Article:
Huddlestone makes England squad but the waiting game continues

FRANK Lampard’s absence from Fabio Capello’s England squad has handed Tom Huddlestone the glimpse of a future which even he does not seem to believe exists.

FRANK Lampard’s absence from Fabio Capello’s England squad has handed Tom Huddlestone the glimpse of a future which even he does not seem to believe exists.

Huddlestone was called into Capello’s squad to face Montenegro on Tuesday during the very week he appeared to write off his future England chances altogether.

“It’s virtually impossible to get into the midfield. Frank Lampard and Steven Gerrard have been there for a number of years,” reflected Tottenham’s powerhouse midfielder.

“Gareth Barry has done very well and Michael Carrick has been in and out of the squad. Then James Milner played quite a lot of last season in central midfield and did excellent for Villa and now Man City.”


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It is a frustratingly familiar problem for Tom Huddlestone, who has had to watch Lampard, Gerrard, Barry, Milner and even Arsenal youngster Jack Wilshere slide past him in the queue for England’s central midfield spots.

Debate raged earlier this season about the relative merits of solving England’s passing problems by recalling Paul Scholes to the fold or even, absurdly, calling on Everton Spaniard Mikel Arteta.

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On each occasion Huddlestone has been inexplicably overlooked, bitter body blows for a player who has enjoyed rapid development at club level from a bit-part youngster to a midfield mainstay in a side enjoying Champions League football.

But with Lampard absent from the current squad through injury and Milner out through suspension, the holding duties in the England midfield may finally rest with Huddlestone. It is a role Redknapp believes he is made for.

“I could see Tom playing that role. It depends how you play. If you play five across midfield, which we have done at times, you might want to play with one striker,” said the Tottenham boss.

“Tom can sit, can play that holding role in front of the back four. He can get on the ball and that suits him fine, to set everything off from the back. I don’t pick the team – I just hope he gets a chance.

“What sort of player is he? He’s a great passer, he doesn’t know whether he’s left-footed or right-footed, which is amazing. He’ll take corners with his left or right foot. It’s a great advantage, it gives him much more passing options to have two great feet.

“He’s got that ability to pass the ball, to clip the ball to anywhere he wants on a football pitch.”

It is a shame Redknapp’s faith in Huddlestone is not shared by the player himself, because he has risen to the top of his game this season.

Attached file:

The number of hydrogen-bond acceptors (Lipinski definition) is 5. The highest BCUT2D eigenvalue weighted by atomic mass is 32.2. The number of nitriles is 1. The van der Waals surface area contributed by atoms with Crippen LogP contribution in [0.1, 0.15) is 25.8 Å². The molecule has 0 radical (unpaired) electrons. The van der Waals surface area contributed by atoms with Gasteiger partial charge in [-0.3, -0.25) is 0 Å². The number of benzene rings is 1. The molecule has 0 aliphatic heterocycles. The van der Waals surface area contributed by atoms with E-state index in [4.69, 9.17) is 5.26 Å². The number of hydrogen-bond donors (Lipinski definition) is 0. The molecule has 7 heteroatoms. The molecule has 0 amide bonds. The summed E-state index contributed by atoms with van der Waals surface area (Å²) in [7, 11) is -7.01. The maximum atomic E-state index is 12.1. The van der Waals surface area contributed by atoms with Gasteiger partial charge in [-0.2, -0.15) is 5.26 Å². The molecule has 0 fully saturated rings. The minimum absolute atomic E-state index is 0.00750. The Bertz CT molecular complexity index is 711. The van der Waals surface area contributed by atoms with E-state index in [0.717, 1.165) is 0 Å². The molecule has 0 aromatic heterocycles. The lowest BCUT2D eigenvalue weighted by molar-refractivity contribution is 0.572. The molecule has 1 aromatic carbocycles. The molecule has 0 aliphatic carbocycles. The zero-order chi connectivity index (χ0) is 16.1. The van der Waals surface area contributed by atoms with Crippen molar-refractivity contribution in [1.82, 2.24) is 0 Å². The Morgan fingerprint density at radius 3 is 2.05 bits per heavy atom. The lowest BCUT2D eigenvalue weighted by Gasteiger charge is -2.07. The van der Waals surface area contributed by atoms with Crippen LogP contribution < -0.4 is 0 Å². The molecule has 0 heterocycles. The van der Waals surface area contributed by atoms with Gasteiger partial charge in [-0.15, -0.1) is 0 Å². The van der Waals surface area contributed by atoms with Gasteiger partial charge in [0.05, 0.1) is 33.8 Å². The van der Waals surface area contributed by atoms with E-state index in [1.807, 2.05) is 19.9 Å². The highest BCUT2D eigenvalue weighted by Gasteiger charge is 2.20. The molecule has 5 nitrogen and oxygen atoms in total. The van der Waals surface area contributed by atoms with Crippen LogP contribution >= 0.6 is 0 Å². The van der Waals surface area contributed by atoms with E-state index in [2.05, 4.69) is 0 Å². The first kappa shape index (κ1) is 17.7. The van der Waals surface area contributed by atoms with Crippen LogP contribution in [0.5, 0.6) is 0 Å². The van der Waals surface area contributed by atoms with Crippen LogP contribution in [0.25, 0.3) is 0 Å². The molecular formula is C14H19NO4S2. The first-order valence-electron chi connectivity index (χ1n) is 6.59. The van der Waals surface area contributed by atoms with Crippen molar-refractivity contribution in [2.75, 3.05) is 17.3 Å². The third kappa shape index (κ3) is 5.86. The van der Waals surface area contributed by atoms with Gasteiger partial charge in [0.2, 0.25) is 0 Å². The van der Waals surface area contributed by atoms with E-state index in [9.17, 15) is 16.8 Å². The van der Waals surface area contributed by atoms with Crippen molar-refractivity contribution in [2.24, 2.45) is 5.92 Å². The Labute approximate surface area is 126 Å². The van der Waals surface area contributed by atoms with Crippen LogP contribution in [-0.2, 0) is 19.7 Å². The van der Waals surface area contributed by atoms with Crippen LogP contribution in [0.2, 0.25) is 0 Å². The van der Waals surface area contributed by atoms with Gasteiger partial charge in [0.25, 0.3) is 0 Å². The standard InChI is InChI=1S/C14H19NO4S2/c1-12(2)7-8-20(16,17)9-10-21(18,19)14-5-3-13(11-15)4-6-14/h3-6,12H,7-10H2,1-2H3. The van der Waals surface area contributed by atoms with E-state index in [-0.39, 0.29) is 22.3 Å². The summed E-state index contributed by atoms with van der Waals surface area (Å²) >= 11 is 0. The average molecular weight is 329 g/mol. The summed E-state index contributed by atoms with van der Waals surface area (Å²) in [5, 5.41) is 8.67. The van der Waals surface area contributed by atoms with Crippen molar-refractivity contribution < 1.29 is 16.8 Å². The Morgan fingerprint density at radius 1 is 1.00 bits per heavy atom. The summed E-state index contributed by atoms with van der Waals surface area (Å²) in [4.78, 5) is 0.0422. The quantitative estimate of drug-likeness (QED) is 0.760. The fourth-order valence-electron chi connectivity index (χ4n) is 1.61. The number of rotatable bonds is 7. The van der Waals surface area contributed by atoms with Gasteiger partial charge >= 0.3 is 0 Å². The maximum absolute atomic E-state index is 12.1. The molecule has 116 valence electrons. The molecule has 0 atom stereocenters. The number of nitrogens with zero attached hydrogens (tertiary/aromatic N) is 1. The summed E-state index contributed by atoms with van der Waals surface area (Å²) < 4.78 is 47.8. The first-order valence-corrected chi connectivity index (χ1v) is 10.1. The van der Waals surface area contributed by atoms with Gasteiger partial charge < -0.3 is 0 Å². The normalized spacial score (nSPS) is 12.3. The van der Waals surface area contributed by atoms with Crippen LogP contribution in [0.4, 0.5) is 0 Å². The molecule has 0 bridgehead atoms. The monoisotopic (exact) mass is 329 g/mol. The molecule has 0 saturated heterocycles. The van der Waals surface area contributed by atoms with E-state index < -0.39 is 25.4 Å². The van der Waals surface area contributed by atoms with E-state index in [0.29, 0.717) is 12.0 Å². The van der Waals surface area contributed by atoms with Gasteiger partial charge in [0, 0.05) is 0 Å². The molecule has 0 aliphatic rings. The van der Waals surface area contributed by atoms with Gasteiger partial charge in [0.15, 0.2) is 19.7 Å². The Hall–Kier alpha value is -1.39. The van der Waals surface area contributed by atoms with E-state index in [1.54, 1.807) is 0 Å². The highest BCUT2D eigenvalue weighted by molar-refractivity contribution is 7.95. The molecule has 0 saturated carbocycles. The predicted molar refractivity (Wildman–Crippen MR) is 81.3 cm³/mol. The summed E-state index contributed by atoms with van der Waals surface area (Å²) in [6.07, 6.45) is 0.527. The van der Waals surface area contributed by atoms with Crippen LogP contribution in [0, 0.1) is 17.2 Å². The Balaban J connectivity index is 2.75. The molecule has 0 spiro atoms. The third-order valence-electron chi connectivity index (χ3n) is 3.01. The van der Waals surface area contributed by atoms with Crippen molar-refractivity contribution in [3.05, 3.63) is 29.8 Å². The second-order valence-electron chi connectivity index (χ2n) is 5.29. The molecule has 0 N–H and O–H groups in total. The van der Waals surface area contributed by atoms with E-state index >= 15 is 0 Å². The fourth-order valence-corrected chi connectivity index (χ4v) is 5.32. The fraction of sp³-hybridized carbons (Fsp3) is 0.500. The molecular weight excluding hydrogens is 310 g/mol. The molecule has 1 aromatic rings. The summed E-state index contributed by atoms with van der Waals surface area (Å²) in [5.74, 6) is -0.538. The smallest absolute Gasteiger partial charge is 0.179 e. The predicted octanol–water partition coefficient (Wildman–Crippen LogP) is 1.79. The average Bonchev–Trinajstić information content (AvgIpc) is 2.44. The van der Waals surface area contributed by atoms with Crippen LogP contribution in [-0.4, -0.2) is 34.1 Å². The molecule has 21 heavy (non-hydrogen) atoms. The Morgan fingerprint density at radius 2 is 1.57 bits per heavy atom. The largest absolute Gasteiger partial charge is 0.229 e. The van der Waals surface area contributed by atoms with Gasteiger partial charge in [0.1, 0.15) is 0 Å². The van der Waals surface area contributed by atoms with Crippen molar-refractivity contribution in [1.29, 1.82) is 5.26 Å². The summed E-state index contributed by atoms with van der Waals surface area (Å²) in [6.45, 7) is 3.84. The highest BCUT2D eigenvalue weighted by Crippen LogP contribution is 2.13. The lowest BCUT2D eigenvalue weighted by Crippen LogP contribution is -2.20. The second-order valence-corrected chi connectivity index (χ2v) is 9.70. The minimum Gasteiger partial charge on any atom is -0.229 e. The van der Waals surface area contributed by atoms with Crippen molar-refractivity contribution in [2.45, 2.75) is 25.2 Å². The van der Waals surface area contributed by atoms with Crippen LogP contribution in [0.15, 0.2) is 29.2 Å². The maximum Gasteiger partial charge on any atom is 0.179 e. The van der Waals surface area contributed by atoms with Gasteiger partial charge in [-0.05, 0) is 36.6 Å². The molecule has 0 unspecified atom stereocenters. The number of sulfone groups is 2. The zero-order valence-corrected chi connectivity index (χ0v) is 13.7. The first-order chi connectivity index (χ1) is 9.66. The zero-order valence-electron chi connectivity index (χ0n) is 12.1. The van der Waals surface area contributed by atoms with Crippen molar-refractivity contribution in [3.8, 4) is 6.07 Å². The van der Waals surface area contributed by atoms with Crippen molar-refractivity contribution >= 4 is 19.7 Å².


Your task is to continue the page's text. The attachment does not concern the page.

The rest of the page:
Being one of the few England midfielders with a clean slate, having avoided his nation’s World Cup debacle, he has featured in 11 of Tottenham’s 14 games so far.

He is Redknapp’s Mr Reliable, possessing a passing range which matches Gerrard and Lampard – and, the key point which is so easy to forget, Huddlestone still has age on his side.

At 23, he is the joint second youngest midfielder in England’s current squad, seven years Gerrard’s junior and nine years younger than Lampard (pictured left). He is the same age as Manchester City’s Adam Johnson, currently being hailed as a player for the future.

Huddlestone is still some six years from his peak, by which time Gerrard, Lampard, Barry and Milner will all be in their mid-30s past the peak of their powers and leaving the England midfield vacant for the next generation.

Patience is the name of the game for Huddlestone. Champions League football has put Tottenham on the biggest stage in club football, one from which it is far easier to catch the England manager’s eye. If he continues in his current form, he will not be playing second fiddle for much longer.

None of which needs to be told to Redknapp, who is in no doubt that Huddlestone’s shoulders, which have been broad enough to cope with his new responsibility at Tottenham, are similarly broad enough to do the same for England.

“He’s been a regular and he knows he’s an important part of the way we like to play football here,” said Redknapp.

“His confidence is high and it’s all about confidence. If your confidence is high you go out and perform well.

“It’s an area we’re strong in, but Tom has been the one that has stayed in through it all.

“He just gets on with his football. I think he just feels important now, he’s in the team every week and he’s not thinking ‘oh if I make a couple of mistakes I’m off out of the team.’

“When we picked that team we told him he’s got to hold and give us that bit of stability in there because everybody’s looking to bomb forward.

“He’s a clever footballer, he understands the game.”

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